I’ve been channeling my mother the past couple of days. Not channeling her in the séance sense, just in the sense that I have been doing what I so often saw her doing, and so I feel the continuation of her life.
My mother’s parents came from Poland. It was a shock to me when I realized as an adult that my mother was a first generation American who grew up speaking a language other than English. I always knew that, of course, but as a child you accept your mother for who she is without seeing her in the broader context of life. We often think of first generation Americans as people who have a rough time speaking English (or who speak rough English), but she spoke impeccable English with no hint of that other language in her voice.
Two things she did carry over from her heritage, the Christmas wafer and pirogi. The tradition of the Christmas wafer dates back to the tenth century, and is a celebration of family. In our family, on Christmas Eve, each person got a small rectangular white wafer, paper thin and flavorless. We would hold out our wafer to each in turn, wishing each other Merry Christmas. Each person broke off a piece of the proffered wafer, ate it, then offered theirs in return. This custom in our family ended with the deaths of my mother and her sister.
We children never really appreciated the custom of the Christmas wafer, but pirogi. Now that is a different matter, and much appreciated. I make them once in a great while. A childhood favorite, it reminds me of . . . well, good food, good times, even warmth maybe. A few days ago, I had sampled some pirogi that were indifferent at best, which gave me a craving for my mother’s pirogi, so I went out and purchased the few simple ingredients. As I cut squares of thinly rolled dough, dropped a handful of a potato/cheese mixture into the center and pinched the edges, I could almost feel the shadow of my mother doing the same thing.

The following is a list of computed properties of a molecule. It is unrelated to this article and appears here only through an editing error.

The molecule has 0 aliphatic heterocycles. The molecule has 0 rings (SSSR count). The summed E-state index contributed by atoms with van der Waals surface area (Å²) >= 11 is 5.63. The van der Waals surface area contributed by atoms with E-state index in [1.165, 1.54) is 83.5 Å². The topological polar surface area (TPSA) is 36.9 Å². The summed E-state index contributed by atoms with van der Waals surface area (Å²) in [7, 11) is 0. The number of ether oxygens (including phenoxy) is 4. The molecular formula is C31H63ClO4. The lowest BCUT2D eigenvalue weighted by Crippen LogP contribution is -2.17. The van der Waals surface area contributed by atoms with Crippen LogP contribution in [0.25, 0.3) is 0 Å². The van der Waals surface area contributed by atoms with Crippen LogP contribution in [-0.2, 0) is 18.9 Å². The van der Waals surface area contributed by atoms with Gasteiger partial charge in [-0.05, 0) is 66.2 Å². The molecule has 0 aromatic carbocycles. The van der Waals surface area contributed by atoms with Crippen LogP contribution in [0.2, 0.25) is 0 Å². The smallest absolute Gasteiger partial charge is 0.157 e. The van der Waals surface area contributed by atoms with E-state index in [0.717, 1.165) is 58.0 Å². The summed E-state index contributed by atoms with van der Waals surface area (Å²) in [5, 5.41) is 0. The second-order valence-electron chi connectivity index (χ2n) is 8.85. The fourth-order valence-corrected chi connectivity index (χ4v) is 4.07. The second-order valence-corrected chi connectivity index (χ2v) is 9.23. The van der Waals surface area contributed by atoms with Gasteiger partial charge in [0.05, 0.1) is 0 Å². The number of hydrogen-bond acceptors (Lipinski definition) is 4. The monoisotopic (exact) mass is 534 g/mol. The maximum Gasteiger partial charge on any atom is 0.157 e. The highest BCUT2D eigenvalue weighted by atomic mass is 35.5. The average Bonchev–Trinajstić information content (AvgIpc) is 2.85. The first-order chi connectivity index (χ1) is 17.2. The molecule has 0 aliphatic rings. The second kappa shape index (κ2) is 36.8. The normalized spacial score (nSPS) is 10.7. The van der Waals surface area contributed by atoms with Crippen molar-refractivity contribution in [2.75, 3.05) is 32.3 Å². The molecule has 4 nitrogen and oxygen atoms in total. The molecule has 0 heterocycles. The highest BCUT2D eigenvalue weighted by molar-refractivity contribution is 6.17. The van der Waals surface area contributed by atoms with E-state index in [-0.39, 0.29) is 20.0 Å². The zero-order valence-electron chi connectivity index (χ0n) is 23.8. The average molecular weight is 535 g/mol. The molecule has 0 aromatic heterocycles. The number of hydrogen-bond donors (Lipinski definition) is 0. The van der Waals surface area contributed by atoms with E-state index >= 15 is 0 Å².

I must have made these treats with my mother a hundred times, but it wasn’t until now that I wondered what impelled her to make them when she did. Was it a yen for the connection with her mother? A desire for a taste of home? Perhaps, like me, she simply wanted the treat, or maybe she knew we did. I’ll never know, of course. She is beyond such questions, but it was nice visiting with her if only through memory.
This is the recipe she gave me when I left home:
6 cups flour
1 t salt
6 or 8 large potatoes; boil till soft; mash with 1/2 lb longhorn cheese, salt, pepper paprika.
Roll dough thin, fill, boil, fry.
Not exactly the sort of recipe a neophyte can follow, but it makes perfect sense to me.
If you’re in the area and want a sample, leave a message here or give me a call. I’ll be delighted to have you come for tea and a pirogi or two. I have plenty.
Pat Bertram is the author of the suspense novels Light Bringer, More Deaths Than One, A Spark of Heavenly Fire, and Daughter Am I. Bertram is also the author of Grief: The Great Yearning, “an exquisite book, wrenching to read, and at the same time full of profound truths.” Connect with Pat on Google+. Like Pat onFacebook.